People started experiencing ‘phone disruptions’ earlier this week and hence, they thought, a COVID-19 tracker was being added to the phone.
Over the last few days, a message has been doing the rounds across social media platforms which says that a COVID-19 sensor has been ‘inserted’ into every phone to keep track of the progress.
Now, people started experiencing ‘phone disruptions’ earlier this week, and hence, they thought, a COVID-19 tracker was being added to the phone.
So, if you have an Android phone, go under Settings, then proceed to click on Google followed by settings and you find it there. Also, if you have an iPhone, go to settings, privacy, then health, It’s there but not yet functional.
Once you check it, you will then see whether or not these reports are true.
Google and Apple had introduced a statement back in May 2020.
One of the most effective techniques that public health officials have used during outbreaks is called contact tracing. Through this approach, public health officials contact, test, treat, and advise people who may have been exposed to an affected person. One new element of contact tracing is Exposure
Notifications: using privacy-preserving digital technology to tell someone they may have been exposed to the virus. Exposure Notification has the specific goal of rapid notification, which is especially important to slow the spread of the disease with a virus that can be spread asymptomatically.
To help, Apple and Google cooperated to build Exposure Notifications technology that will enable apps created by public health agencies to work more accurately, reliably, and effectively across both Android phones and iPhones. Over the last several weeks, our two companies have worked together, reaching out to public health officials, scientists, privacy groups, and government leaders all over the world to get their input and guidance.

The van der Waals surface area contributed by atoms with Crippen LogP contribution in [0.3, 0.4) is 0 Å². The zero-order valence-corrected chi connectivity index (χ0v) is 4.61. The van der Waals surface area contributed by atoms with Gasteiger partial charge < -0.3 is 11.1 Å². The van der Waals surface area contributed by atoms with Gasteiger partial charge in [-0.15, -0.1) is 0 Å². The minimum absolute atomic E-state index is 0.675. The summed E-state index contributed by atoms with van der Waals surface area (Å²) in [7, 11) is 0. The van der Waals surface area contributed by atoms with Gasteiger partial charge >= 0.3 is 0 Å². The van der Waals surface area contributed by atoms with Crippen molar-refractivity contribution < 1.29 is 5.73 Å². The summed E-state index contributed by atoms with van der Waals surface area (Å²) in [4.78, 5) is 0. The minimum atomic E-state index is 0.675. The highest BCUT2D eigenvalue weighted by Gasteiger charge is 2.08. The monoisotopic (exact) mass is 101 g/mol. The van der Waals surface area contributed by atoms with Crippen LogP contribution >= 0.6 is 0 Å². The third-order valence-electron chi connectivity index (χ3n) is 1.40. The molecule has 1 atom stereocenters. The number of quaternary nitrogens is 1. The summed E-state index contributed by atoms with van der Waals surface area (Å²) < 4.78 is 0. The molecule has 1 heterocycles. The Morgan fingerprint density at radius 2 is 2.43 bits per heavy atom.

Starting today, our Exposure Notifications technology is available to public health agencies on both iOS and Android. What we’ve built is not an app—rather public health agencies will incorporate the API into their own apps that people install. Our technology is designed to make these apps work better. Each user gets to decide whether or not to opt-in to Exposure Notifications; the system does not collect or use the location from the device; and if a person is diagnosed with COVID-19, it is up to them whether or not to report that in the public health app. User adoption is key to success and we believe that these strong privacy protections are also the best way to encourage the use of these apps.
Today, this technology is in the hands of public health agencies across the world who will take the lead and we will continue to support their efforts.